Our visit to Gargrave was mainly to visit Desnée’s nephew Adrian and his partner Debbie and it was lovely to see them both again. Here they are enjoying their third helping of Desnée’s roast dinner!
2015 - Cotswolds and Yorkshire
We also had a lovely afternoon walk with Debbie’s cousin’s children, Meggie and Aaron. They were delightful children who were a pleasure to be with.
On past visits to this area, George had spotted a high hill to climb just outside Hetton. It is part of Embsay Moor, 506m. At the top you could see a cross and further away a monument. It was agreed this time that George, Adrian and Debbie would climb up to the cross. The hike was to be about a 10mile round trip. We all reached the top and discovered that the cross is now a concrete replacement of the wooden cross, which lay discarded a few metres away and that monument was, in fact, a war memorial to the local men who lost their lives in WW1.
On a rather dull day, George set out to walk from the campsite to Malham, generally following the Pennine Way long distance path. The route was very pretty and often followed the course of the River Aire. As the day progressed it became more a more stormy and dull (see photos) and after a quick coffee and cake George set out for the return journey (via a different route) hoping to beat the rain. The plan was unsuccessful and he returned to the campsite looking decidedly like a drowned rat! (below left) the River Aire babbles and tumbles beside the footpath. (below right) a very gloomy Malham village!
After 5 days at Seat House we were on the road again and heading south to Broadway in the Cotswolds. Yorkshire is lovely but we found it windy and chilly this year. Maybe the weather would warm up further south. It did, but the wind was still cold and you could not sit outside for very long.Broadway is a delightful Cotswold village and the Caravan Club campsite is just a short walk from the village centre. Alongside the campsite is the old trackbed of the Cheltenham to Stratford-upon-Avon railway line, which was part of the Great Western network. Opened in 1906 and closed in 1960 it provided a link from Birmingham to the West Country and also provided a goods service for the fruit growers of the Vale of Evesham. The Gloucester and Warwickshire Railway group are enthusiastically restoring the route and hope to bring the railway to Broadway by 2017. During our visit work was underway recreating Broadway station which is just across the road from the campsite.
We had a date in Broadway to meet up with Paul and Sue Brennan and with John and Gill Davies to discuss plans for the forthcoming Carthago Owners UK Gathering in Stratford. We met at a very fine local pub in Broadway, the Crown and Trumpet Inn. A very welcoming landlord, a selection of local beers and ciders and good grub - recommended.There is also a very pleasant terrace to sit outside in the evening sunshine (see photo right, copied from Internet).During our time in Broadway we took a trip out to Evesham and Pershore. Both were lovely towns, geographically and architecturally but we were disappointed to find many closed shops on the High Streets and those that were occupied were largely charity shops.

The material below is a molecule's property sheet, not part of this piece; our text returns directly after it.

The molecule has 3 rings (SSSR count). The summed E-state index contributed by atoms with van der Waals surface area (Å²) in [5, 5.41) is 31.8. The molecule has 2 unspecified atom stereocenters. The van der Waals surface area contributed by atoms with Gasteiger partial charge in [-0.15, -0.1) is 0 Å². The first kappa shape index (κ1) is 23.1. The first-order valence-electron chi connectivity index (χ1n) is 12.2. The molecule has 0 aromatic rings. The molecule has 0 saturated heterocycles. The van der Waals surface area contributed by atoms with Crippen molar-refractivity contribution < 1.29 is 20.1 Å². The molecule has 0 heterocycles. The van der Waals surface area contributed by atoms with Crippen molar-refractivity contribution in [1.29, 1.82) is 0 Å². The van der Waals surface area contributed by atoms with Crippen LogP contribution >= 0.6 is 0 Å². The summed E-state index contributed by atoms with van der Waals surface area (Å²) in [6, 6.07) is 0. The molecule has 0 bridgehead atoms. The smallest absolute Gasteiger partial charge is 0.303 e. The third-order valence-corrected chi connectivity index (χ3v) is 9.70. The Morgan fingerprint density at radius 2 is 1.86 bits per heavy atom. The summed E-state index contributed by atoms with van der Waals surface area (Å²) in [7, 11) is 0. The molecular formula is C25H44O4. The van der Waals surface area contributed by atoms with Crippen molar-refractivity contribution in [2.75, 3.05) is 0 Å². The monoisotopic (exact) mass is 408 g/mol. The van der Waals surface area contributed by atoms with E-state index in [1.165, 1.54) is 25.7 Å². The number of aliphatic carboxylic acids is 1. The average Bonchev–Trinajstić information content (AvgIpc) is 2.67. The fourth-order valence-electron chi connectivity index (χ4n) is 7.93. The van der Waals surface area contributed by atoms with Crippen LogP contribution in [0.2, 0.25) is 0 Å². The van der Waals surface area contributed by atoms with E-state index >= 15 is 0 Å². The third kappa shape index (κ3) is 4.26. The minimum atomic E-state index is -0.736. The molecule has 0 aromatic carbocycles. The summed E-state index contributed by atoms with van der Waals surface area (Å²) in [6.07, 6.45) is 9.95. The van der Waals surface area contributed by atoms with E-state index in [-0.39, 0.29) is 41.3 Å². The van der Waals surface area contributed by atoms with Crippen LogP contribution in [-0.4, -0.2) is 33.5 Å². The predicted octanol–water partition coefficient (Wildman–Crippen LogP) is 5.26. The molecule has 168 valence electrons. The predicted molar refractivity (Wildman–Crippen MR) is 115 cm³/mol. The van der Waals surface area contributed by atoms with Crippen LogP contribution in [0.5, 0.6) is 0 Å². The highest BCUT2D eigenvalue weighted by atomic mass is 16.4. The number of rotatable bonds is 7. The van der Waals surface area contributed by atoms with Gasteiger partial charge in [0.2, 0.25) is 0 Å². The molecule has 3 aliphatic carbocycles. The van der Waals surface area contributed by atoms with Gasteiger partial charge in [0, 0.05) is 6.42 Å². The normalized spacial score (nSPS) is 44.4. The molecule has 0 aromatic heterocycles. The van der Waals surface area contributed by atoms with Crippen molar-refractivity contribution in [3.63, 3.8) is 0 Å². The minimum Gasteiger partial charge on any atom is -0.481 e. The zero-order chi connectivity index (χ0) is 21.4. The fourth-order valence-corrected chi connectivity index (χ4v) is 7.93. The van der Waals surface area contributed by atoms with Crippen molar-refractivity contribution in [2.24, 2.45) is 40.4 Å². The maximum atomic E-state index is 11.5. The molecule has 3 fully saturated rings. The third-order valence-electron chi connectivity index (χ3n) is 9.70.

There were some lovely old buildings in both towns, the Tousist Information office in Evesham (photo right) caught our eye.A more enjoyable trip out was to the nearby National Trust property at Snowshill Manor. We have visited Snowshill before and were not disappointed on our second visit. The previous owner of the property was a rather eccentric, Charles Wade, who collected curios and memorabilia from around the world.
His collection is so prolific that he dedicated the Manor House to storing and displaying and he chose to live in a much smaller Priests House in the Manor’s grounds. In this smaller house he surrounded himself with curios and kept a workshop for making repairs.(below left) the living room in the Priests House (below right) far eaching views of the Cotswolds from the garden terraces
The Caravan Club site in Broadway is very popular and during our stay there it was full every evening - and it is not the busy season yet!!! If you fancy visiting then booking ahead is essential. If you have not visited the area before, then you really should. It is rural England at its best!We moved on to Stratford-Upon-Avon and to the Riverside Caravan Park where we were joining the Carthago Owners UK Spring Gathering. It is wonderful to meet up with so many fellow owners many of which have been good friends for several years and also to meet new people who have a common interest. The banter is excellent! These Gatherings are very informal but there are usually some pre-planned activities to join in (or not) during the day and then we get together in the local village hall for a dinner each evening. It just so happened that there was a pub between the campsite and the village hall - very handy!
Our first day comprised a boat trip down the River Avon to Stratford and then lunch at The Bear before a guided tour of the town. The Avon is a very picturesque river and flows through beautiful countryside.(below) the river bank dwellers largely ignore the strange creatures in the boat
(above) narrow boats moored at Stratford-Upon-Avon(below) Cath and Mike (left) and Debbie, Paul and Paul (right) enjoying lunch at The Bear, Stratford